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Norway's second biggest religion is 'none'

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Norway's second biggest religion is 'none'
Lom Stave Church. Photo: Niksarebi/Flickr
22:33 CEST+02:00
To hear some politicians talk, you’d think Norway was a breath away from becoming a Muslim country. But in fact the country’s second largest ‘religion’ after Christianity isn’t even Islam, it’s no religion at all.
According to a post by Pew Research on Monday, the “religiously unaffiliated” outnumber Muslims nearly three to one, and will continue to vastly outnumber Muslims even in 2050, by when Pew expects the share of Muslims in the country to have nearly tripled. 
 
Norway had 180,000 Muslims in 2010, compared to 490,000 so-called “nones”, and 4.14 million Christians. 
 
In 2050, Pew expects the number of Christians to have marginally increased to 4.3m, the Muslims to have tripled to 520,000 and the “nones” to have nearly doubled to 850,000. 
 
“Religiously unaffiliated people – sometimes called the ‘nones’ – account for 16 percent of the world’s population, and they make up the largest ‘religious group’ in seven countries and territories,” Pew demographer Conrad Hackett wrote in the post.  “Perhaps more remarkably, they also are the second-largest group in roughly half (48 percent) of the world’s nations,”  
 
Hackett’s analysis is based on Pew’s ‘The Future of World Religions’ report from April, which projected the world’s religious make-up through to 2050. 
 
The report projects that the share of Norway’s population which is Muslim will more than double over the next 40 years, reaching nearly 10 percent of the population.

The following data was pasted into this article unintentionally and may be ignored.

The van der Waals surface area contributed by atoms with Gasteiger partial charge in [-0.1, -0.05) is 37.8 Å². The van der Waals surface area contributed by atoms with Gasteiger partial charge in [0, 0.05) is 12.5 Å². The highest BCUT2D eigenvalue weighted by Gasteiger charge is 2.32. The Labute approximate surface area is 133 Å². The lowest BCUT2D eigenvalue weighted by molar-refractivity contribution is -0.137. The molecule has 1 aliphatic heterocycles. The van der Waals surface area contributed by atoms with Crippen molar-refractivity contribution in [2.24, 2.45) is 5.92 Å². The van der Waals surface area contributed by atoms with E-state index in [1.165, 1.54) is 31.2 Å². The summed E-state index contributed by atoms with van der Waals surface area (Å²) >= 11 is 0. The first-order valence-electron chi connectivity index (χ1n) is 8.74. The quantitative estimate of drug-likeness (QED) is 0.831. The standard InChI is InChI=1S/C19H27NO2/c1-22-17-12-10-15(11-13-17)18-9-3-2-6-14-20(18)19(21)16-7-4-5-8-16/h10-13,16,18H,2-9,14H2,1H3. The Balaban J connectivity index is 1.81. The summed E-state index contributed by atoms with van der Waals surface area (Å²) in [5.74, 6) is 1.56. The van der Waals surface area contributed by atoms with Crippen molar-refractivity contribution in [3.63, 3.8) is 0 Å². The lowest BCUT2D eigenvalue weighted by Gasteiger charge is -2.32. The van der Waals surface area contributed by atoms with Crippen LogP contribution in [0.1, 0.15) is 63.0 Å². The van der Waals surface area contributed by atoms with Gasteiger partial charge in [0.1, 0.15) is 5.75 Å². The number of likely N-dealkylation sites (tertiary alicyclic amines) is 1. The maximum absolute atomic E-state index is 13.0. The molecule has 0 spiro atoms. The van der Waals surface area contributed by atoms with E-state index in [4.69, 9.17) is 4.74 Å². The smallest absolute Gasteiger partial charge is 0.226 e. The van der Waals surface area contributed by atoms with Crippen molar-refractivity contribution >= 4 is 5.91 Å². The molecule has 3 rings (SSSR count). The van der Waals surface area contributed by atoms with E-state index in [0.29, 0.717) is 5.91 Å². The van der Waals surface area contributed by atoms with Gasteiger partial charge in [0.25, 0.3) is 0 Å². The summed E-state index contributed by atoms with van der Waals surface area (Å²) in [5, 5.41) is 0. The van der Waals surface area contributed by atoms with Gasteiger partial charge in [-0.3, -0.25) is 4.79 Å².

The study listed Norway as one of the four European countries where continuing immigration was likely to have a big impact on swelling the size of the Muslim population. 
 
The Muslim population in Norway is projected to increase from 3.7 percent in 2010 to 8.9 percent in 2050, with new immigration providing 3.8 percent of the projected rise. 
 
This puts Norway second only to Sweden in terms of the impact Pew researchers expect immigration to have on the share of Muslims in its population in forty years’ time. 
 
The Muslim share in Sweden’s population is projected to grow from 4.6 percent to 12.4 percent with immigration, but only to 6.8 percent without immigration, a difference of 5.6 percentage points. 
 
Immigration provides 3.4 percentage points of the increase in the Muslim share of Spain’s population, 3.0 percentage points of the UK’s rise, and 2.2 percent of that of Italy. 
 
Switzerland and Denmark, both countries where Muslims represent a slightly larger share of the population than in Norway, with 4.9 percent and 4.1 percent in 2010 respectively, are both projected to have a smaller share of Muslims by 2050, presumably because of the two countries’ decisions to tighten up their immigration regimes. 
 
 
 
 
 
 
 
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